Skip to content

Bringing Home Our Barley

Loading grain into truck

It’s been quite a week at Rogue Farms in Tygh Valley, Oregon. We just finished harvesting 100 acres of Risk™ malting barley. Hard to believe that we planted these seeds just nine months ago.

Over winter, we watched and worried as a deep cold snap damaged some of the young shoots. But spring came and so did the sun, drying out the soggy soil left behind by the winter rain. Under picture perfect, clear blue skies, our Risk™ barley sprang to life, leafing, tillering, booting, heading, filling and ripening.

And then it all comes down to a week in July with a starting date determined by Mother Nature.

Barley Test Cut

We began each day of harvest with a test cut. A small section of the field is combined and then check for moisture, plump and protein. If the grain meets our standards for malting quality, we move on to the main harvest.

Combine in barley field

This year’s harvest of our Risk™ just happened to fall during a rainy spell, causing a few delays. Wet grain is harder to combine and more easily damaged than dry barley, and being out in the middle of a farm field during a thunderstorm is never a good idea. So we waited until the rains passed and the grain was dry enough for reaping, threshing and winnowing.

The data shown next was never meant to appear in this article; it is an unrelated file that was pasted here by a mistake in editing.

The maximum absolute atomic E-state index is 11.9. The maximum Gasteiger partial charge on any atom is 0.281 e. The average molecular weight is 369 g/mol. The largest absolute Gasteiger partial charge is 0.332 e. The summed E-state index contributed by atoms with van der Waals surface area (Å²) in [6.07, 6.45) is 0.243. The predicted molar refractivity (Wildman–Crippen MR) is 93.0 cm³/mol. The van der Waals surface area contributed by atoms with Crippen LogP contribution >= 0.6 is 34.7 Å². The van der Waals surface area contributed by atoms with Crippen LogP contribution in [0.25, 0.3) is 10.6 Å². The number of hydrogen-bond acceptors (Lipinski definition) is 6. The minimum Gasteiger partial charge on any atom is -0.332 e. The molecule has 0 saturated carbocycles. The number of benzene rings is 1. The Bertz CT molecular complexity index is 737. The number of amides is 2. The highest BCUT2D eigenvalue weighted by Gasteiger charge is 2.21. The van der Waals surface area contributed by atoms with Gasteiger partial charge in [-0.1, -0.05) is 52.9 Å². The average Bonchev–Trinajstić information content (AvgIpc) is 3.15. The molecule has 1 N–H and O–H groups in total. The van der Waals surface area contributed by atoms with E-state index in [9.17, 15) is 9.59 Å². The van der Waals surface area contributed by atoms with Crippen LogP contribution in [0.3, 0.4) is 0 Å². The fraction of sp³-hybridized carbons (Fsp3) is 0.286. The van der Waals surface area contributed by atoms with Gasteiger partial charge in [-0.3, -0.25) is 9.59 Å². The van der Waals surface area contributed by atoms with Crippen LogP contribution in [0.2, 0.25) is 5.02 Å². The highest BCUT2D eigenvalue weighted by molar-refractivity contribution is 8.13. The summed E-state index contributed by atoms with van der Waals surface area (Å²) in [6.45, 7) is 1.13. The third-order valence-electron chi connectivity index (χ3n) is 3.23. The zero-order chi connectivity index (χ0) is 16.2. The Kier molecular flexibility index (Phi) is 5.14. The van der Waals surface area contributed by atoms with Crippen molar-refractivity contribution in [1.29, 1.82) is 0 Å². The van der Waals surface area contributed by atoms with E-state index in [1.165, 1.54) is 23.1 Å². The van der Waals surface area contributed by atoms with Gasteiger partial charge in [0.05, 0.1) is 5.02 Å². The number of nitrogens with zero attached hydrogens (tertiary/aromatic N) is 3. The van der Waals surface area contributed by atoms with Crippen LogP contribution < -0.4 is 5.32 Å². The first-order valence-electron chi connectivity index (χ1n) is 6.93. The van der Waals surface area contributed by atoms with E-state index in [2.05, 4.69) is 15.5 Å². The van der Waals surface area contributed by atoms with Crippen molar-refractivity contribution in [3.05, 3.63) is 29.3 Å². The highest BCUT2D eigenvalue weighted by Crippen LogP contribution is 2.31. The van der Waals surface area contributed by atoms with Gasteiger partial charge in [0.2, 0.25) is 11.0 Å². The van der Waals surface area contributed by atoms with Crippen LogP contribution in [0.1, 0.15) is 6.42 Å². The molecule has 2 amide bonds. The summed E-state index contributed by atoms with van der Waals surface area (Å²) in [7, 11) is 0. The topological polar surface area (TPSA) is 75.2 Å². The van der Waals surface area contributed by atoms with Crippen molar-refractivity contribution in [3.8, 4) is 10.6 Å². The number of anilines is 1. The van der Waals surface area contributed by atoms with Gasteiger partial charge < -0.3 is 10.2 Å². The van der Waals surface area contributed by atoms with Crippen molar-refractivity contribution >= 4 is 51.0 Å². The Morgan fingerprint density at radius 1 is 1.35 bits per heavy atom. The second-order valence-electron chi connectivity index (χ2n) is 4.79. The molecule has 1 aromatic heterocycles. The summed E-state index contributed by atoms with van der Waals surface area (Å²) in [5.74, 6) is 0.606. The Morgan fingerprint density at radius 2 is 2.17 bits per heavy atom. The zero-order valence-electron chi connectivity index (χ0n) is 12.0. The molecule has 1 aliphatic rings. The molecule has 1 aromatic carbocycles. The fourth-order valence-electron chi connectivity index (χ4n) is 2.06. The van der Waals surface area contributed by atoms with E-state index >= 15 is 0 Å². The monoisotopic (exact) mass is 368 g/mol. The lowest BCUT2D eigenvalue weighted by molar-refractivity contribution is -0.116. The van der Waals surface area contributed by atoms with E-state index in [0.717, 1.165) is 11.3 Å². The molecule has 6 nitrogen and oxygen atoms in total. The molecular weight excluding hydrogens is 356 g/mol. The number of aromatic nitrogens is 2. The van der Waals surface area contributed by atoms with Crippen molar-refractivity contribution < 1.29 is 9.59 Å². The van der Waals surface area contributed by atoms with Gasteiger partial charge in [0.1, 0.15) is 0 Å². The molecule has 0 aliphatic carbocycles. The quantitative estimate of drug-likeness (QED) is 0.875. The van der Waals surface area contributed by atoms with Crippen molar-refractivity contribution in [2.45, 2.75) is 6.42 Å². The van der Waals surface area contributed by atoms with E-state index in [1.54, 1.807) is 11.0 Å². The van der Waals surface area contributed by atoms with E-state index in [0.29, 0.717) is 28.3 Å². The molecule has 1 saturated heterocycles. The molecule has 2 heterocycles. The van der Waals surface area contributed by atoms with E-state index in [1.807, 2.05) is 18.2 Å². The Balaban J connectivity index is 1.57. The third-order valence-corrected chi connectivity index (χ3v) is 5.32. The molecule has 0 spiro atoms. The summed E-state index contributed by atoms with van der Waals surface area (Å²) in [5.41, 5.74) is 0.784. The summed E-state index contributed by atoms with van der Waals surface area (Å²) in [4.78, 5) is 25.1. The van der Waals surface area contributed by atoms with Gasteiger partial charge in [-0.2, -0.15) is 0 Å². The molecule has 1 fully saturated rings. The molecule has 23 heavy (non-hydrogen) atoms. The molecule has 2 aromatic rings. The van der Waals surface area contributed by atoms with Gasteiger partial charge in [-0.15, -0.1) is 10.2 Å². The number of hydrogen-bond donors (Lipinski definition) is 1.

Combine and Truck

When the combine is full, we transferred the grain into a truck. We loaded up 10 trucks during this harvest, 514,285 pounds of some of the finest malting barley we’ve seen. This may be our biggest yield ever.

Rick Checking Barley

Before we send the trucks off to the grain silo, we’ll climb on top and sort through the barley looking for damaged and skinned kernels.

End of the day

The work goes all day until the sun drops behind the Cascades.

The 2014 Risk™ malting barley harvest is now one for the record books. But the end of the harvest is not the end of the story here at Rogue Farms. In a few months we’ll bring this year’s crop to our Farmstead Malt House where we’ll floor malt and micro malt the grain by hand. Then we’ll drive it to our Brewery and Distillery in Newport, Oregon to be roasted, smoked, mashed, brewed and distilled.

GYO become DIY. The Rogue Revolution of growing your own and doing it yourself is how we grow our beers, spirits, sodas and ciders from ground to glass.

Come join us at Rogue Farms for the harvest season!

roguefarms we grow beer and spirits_web

No comments yet

Leave a Reply

Fill in your details below or click an icon to log in:

WordPress.com Logo

You are commenting using your WordPress.com account. Log Out / Change )

Twitter picture

You are commenting using your Twitter account. Log Out / Change )

Facebook photo

You are commenting using your Facebook account. Log Out / Change )

Google+ photo

You are commenting using your Google+ account. Log Out / Change )

Connecting to %s

Grow More Hops!

Locally brewed beer deserves locally grown hops!

Atascadero Brewing Company

My Path to Probrewing & Adventures Along the Way

Belgian Beer Geek

Always thirsty.....Dedicated Beer drinker

Shaker and Spreadsheet

Cocktails, Technology and Bartools

beer track mind.

craft beer goodness

alder & ash

A permaculture plot in Suffolk

Follow

Get every new post delivered to your Inbox.

Join 440 other followers

%d bloggers like this: